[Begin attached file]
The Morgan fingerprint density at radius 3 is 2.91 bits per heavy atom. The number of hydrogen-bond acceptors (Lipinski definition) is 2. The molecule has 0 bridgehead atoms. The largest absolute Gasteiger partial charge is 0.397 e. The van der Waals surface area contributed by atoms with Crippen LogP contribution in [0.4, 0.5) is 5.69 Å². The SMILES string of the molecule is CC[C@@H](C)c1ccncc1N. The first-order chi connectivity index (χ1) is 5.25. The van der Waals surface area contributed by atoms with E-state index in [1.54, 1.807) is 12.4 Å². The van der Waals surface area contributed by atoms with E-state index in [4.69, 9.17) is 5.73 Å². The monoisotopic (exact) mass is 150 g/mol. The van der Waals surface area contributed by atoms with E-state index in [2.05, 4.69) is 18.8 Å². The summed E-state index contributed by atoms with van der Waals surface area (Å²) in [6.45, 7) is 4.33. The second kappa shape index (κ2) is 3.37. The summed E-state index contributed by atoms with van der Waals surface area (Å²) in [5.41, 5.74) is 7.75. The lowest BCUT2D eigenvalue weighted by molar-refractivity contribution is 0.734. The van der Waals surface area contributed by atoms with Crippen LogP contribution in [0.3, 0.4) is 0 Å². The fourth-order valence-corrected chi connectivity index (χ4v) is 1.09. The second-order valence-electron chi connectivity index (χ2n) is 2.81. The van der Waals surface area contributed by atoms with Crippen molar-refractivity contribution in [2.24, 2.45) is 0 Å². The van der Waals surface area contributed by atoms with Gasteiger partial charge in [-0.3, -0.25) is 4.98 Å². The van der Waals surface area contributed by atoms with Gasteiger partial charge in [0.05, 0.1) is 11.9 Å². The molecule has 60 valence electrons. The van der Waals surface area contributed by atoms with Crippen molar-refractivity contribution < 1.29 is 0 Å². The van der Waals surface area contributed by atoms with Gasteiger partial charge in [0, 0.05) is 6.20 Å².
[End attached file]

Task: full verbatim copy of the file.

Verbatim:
The Morgan fingerprint density at radius 3 is 2.91 bits per heavy atom. The number of hydrogen-bond acceptors (Lipinski definition) is 2. The molecule has 0 bridgehead atoms. The largest absolute Gasteiger partial charge is 0.397 e. The van der Waals surface area contributed by atoms with Crippen LogP contribution in [0.4, 0.5) is 5.69 Å². The SMILES string of the molecule is CC[C@@H](C)c1ccncc1N. The first-order chi connectivity index (χ1) is 5.25. The van der Waals surface area contributed by atoms with E-state index in [1.54, 1.807) is 12.4 Å². The van der Waals surface area contributed by atoms with E-state index in [4.69, 9.17) is 5.73 Å². The monoisotopic (exact) mass is 150 g/mol. The van der Waals surface area contributed by atoms with E-state index in [2.05, 4.69) is 18.8 Å². The summed E-state index contributed by atoms with van der Waals surface area (Å²) in [6.45, 7) is 4.33. The second kappa shape index (κ2) is 3.37. The summed E-state index contributed by atoms with van der Waals surface area (Å²) in [5.41, 5.74) is 7.75. The lowest BCUT2D eigenvalue weighted by molar-refractivity contribution is 0.734. The van der Waals surface area contributed by atoms with Crippen LogP contribution in [0.3, 0.4) is 0 Å². The fourth-order valence-corrected chi connectivity index (χ4v) is 1.09. The second-order valence-electron chi connectivity index (χ2n) is 2.81. The van der Waals surface area contributed by atoms with Crippen molar-refractivity contribution in [2.24, 2.45) is 0 Å². The van der Waals surface area contributed by atoms with Gasteiger partial charge in [-0.3, -0.25) is 4.98 Å². The van der Waals surface area contributed by atoms with Gasteiger partial charge in [0.05, 0.1) is 11.9 Å². The molecule has 60 valence electrons. The van der Waals surface area contributed by atoms with Crippen molar-refractivity contribution < 1.29 is 0 Å². The van der Waals surface area contributed by atoms with Gasteiger partial charge in [0, 0.05) is 6.20 Å².